Evidence abounds that Democrats and Republicans really do not like each other. Researchers have found that they avoid dating one another, desire not to live near one another and disapprove of the idea that their offspring would marry someone outside their party (see here, here, here). Sure, most people are not very political, but among those who are, partisanship seems to be affecting nonpolitical realms of their lives.
That phenomenon motivated a colleague and me to gather data about mixed-partisan marriages. We were curious: How many Americans are married to someone of the other party? Who are these people? Are they old or young? Where do they live? Do they vote?
To answer these questions, I teamed up with Yair Ghitza, chief scientist at Catalist, a prominent political data firm that sells data to left-of-center campaigns and interest groups, and also to academics like me who use the data for scholarly research. Catalist maintains a continuously updated database containing records of personal, political and commercial data for nearly all American adults.
We focused on registered voters in the 30 states that track voters' party affiliation. For simplicity, we mostly focused on male-female partners who live at the same address, share a last name, are within 15 years of age (sorry, Donald and Melania Trump), and are the oldest such pair in the household.
We also cut the data in other ways, such as incorporating same-sex couples as well as couples who do not share a last name. In our research paper, we try out 32 different ways to define marriage in the data. Without getting too deep into the details, there's a trade-off in how we define marriage here. For instance, if we include same-sex pairs and pairs with different last names, we are both more likely to count nonmarried people as married (e.g., 20-something platonic, same-sex roommates - not our population of interest) and also more likely to count as married those in less "traditional" marriages, who are in the population we care about.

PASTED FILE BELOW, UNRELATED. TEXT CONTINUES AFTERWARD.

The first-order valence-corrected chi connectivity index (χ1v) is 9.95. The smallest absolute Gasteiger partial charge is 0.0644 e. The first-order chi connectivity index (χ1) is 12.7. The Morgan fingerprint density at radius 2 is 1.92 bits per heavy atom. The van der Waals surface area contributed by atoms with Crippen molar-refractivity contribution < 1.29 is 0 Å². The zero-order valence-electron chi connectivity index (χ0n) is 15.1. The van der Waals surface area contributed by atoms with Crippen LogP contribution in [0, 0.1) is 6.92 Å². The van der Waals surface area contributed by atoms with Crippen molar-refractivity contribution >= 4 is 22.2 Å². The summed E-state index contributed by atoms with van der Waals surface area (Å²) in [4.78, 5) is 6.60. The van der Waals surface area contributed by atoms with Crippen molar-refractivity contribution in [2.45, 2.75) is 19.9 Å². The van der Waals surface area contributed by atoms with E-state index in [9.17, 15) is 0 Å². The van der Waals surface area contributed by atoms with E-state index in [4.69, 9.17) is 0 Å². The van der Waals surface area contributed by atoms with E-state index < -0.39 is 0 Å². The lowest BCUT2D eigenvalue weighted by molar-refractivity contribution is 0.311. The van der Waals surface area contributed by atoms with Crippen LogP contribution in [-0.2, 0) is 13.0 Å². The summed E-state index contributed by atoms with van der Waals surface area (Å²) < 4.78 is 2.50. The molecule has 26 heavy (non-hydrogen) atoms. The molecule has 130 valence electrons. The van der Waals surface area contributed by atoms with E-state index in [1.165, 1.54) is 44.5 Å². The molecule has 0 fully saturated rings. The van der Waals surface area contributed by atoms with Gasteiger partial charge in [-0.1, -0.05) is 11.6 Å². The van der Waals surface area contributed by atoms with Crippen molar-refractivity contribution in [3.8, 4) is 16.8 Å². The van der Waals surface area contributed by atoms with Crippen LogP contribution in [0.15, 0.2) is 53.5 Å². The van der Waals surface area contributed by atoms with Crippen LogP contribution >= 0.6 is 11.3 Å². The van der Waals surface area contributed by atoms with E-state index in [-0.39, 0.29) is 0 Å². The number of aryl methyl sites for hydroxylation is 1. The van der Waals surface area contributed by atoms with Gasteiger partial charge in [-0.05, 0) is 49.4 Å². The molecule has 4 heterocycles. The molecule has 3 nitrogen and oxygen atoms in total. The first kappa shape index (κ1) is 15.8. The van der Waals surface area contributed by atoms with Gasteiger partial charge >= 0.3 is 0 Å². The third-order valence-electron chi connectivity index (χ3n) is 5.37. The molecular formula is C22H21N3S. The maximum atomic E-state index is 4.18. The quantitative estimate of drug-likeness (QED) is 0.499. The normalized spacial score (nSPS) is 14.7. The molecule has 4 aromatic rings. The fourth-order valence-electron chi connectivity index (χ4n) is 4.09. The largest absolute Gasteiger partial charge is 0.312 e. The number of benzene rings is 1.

How we define marriage affects the overall partisan composition of married couples (i.e., when we include less traditional couples, the population appears more Democratic), but the definitions do not much affect the key findings below.
What are those key findings? Here are the five most important ones.
First, 30 percent of married households contain a mismatched partisan pair. A third of those are Democrats married to Republicans. The others are partisans married to independents. Perhaps unsurprisingly, there are twice as many Democratic-Republican pairs in which the male partner, rather than the female partner, is the Republican.
Second, 55 percent of married couples are Democratic-only or Republican-only, which raises a question: Is that a big number or a small number? In other words, is there more or less partisan intermarriage than we should expect? Here are two ways we try to answer that. We can compare interparty marriages to interracial marriages. Using voter registration data, we can do this in three states, Florida, Louisiana and North Carolina, where public voter files list everyone by their party affiliation and their racial identity. In those states, 11 percent of married couples are in Democratic-Republican households. In comparison, only 6 percent of married couples are in any kind of interracial household. At least in these states, there's about twice as much interparty marriage as interracial marriage.
We also evaluate the degree of sorting through another exercise: Suppose that all of us choose partners from the pool of people who share our age and geographic location. So, a 30-year-old New Yorker seeks a spouse from the pool of other 30-year-old New Yorkers. In the graph above, the bottom of the gray band indicates the percentage of couples that would be Democratic only (left panel) or Republican only (right panel) if people were pairing off randomly with regard to partisanship. The top of the gray band reflects the percentage of couples that would be Democratic-only or Republican-only if partisans exclusively married people who share their party. And the blue and red lines show the actual percentage of same-party marriage for each age group in New York. The upshot - which is the same for every city we have explored - is that the red and blue lines fall close to the middle of the gray band. People sort into relationships with co-partisans, but not that much.